Today let me brief one of the Oracle9i new features, which helped me in many projects to determine optimal size of the data buffers in large databases. The new view, v$db_cache_advice, that can predict the benefit of additional data buffers in the data buffer cache.

This v$db_cache_advice view shows the estimated miss rates for twenty potential buffer cache sizes, ranging from 10 percent of the current size to 200 percent of the current size. This allows Oracle DBAs to accurately predict the optimal size for the RAM data buffer and tune buffer cache accordingly.

During the load testing face of implementation, I used to enable the v$db_cache_advice with the db_cache_advice parameter. The values are ready, on and off, and they can be set in the init.ora file, or dynamically enabled with an “alter system set db_cache_advice” command.

Metalink  Note:148511.1 says that the v$db_cache_advice view contains these columns, and the the main predictor (estimated physical read factor), is the ratio of estimated disk reads for each of the listed cache sizes:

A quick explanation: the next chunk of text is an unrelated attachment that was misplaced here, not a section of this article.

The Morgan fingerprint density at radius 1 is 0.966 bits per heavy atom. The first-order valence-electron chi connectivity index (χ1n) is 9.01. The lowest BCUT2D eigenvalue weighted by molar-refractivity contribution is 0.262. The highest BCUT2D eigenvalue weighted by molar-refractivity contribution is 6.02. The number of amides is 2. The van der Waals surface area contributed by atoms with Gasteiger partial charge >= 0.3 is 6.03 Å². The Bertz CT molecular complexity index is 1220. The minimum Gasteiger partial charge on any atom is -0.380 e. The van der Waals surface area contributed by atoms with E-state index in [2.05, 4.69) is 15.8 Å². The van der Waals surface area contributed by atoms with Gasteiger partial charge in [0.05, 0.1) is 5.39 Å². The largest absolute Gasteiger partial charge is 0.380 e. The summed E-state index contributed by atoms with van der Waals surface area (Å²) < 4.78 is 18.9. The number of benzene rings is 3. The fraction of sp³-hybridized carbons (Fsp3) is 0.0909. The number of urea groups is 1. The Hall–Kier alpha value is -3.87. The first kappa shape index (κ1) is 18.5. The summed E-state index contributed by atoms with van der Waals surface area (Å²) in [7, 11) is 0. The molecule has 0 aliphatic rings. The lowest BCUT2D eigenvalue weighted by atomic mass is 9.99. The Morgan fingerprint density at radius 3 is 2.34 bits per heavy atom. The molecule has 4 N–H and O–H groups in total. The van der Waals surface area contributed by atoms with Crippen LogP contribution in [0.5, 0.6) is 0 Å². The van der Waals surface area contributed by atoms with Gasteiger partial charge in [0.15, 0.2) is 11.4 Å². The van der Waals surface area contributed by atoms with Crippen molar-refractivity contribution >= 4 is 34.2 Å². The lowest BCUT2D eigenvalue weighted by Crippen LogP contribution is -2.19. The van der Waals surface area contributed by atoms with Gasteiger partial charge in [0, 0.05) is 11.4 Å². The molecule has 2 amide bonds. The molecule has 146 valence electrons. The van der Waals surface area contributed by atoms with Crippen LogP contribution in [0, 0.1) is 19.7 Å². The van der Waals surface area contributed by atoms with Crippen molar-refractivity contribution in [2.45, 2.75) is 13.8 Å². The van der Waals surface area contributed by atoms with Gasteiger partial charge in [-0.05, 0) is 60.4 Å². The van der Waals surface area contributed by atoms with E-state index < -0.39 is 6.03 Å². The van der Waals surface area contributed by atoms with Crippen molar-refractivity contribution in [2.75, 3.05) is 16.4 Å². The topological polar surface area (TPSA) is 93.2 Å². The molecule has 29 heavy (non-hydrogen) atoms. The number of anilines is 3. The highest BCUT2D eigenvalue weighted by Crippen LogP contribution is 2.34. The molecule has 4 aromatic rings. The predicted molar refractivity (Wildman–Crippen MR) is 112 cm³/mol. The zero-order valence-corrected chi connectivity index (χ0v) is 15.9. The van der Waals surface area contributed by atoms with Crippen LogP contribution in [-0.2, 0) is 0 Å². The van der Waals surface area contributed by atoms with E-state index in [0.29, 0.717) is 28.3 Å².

• id – This is the ID number for the buffer pool, (values from 1 to 8).
  • name – Oracle allows for multiple data buffer pools as set by (db_cache_size, db_keep_cache_size, db_recycle_cache_size, and the instantiated blocksize buffers db_2k_cache_size, db_4k_cache_size, db_8k_cache_size, db_16k_cache_size and on non-Windows platforms, db_32k_cache_size).
  • block_size – The blocksize for the data buffer (2k,  4k, 8k, 16k and 32k).
  • advice_status – On of Off.
  • size_for_estimate – This is the baseline cache size for the prediction. (e.g. 100m)
  • buffers for estimate – The number of data buffers (e.g. 512).
  • estd_physical_read_factor – The ratio of the number of estimated physical reads to the number of reads in the real cache.
  • estd_physical_reads – This is the guess about the number of disk reads for each listed cache size (from 0.1 to 2.0).

Also there is a downside, Metalink  Note:148511.1 says that the there will be additional CPU overhead when running the data buffer cache advisor, and that the largest resource overhead would be the 100 bytes of additional RAM overhead that is applied to each buffer whenever the utility is invoked (or when you have set  db_cache_advice=on or db_cache_advice= ready)

Reference: Note:148511.1

PrintFriendly

Viewers of this post also viewed...